China has the world's fastest-growing major economy but it has been a rocky road from socialism to consumerism.
When Communist Party leader Mao Zedong took power in 1949 he was determined to transform China from a rural economy into an industrial giant.
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Farms were collectivised into large communes and resources shifted to heavy industry, which was nationalised.
But by Mao's death in 1976 it was clear these reforms had failed, leaving China impoverished and isolated.
In 1978 Deng Xiaoping became leader and began an ambitious programme of economic reform aimed at raising rates of foreign investment and growth.
He ended collective farming, initiating a "responsibility system" which freed farmers to choose what crops to grow and to sell any surplus for profit.
Map of China showing special economic zones
Deng encouraged foreign trade and investment through joint ventures.
In the south, zones were created giving investors tax concessions in exchange for revenue and technical knowledge.
Deng's reforms led to rapid growth and a more market-based economy.
Other cities were allowed to operate more liberal trade policies to attract investment in the same way as the special economic zones (SEZs) in the south.
But the system was unable to restrain large-scale corruption or control inflation, which shot to 18.5% in 1988.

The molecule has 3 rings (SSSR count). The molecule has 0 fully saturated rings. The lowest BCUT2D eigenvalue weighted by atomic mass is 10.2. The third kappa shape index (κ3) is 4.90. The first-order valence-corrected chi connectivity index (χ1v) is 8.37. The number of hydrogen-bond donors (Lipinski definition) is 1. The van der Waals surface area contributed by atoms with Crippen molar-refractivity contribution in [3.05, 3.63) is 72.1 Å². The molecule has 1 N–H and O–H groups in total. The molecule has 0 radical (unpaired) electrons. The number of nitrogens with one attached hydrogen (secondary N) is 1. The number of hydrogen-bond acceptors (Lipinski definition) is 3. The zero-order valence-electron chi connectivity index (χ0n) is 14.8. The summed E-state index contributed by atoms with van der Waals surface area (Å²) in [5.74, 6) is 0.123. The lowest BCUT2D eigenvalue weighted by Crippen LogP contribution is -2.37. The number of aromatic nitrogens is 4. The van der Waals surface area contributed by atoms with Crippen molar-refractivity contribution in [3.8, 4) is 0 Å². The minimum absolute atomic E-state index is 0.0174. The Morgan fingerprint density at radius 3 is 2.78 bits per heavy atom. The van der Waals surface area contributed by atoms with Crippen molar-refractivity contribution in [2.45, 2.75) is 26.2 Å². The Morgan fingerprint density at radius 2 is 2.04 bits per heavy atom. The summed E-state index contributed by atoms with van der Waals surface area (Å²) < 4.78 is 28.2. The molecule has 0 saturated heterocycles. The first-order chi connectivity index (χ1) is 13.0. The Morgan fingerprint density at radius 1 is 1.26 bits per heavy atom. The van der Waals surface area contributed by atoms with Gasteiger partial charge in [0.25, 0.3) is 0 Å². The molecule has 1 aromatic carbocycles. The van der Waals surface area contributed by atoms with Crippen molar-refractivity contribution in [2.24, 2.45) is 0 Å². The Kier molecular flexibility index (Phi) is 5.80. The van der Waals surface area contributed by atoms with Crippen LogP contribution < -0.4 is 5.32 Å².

So to drastically reduce growth, in the middle of 1988, Beijing adopted several austerity measures - limiting foreign joint ventures, slashing investment and tightening monetary controls.
The decision to slow economic growth was followed by several years of conservative monetary policy.
But in 1992 Deng toured the SEZs of the south and appealed for renewed economic freedom and fast-paced development.
His call kick-started the stagnant economy and persuaded foreign firms to invest in China as never before.
Growth has continued apace and in 2001 China joined the World Trade Organization (WTO), committing itself to further economic liberalisation.
China now has one of the 10 largest economies and is an important engine for economic growth across the globe.
China consumes more steel, coal, meat and grain than any other nation.
It is also the world's fifth largest exporter, trading extensively with the EU, Japan and the US. In 2006, 80% of the world's consumer electronics were made in China.
The rapid economic progress has transformed cities and coastal areas.
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But for those in China's underdeveloped rural interior life remains difficult. The gap between rich and poor in China is one of the biggest in the world.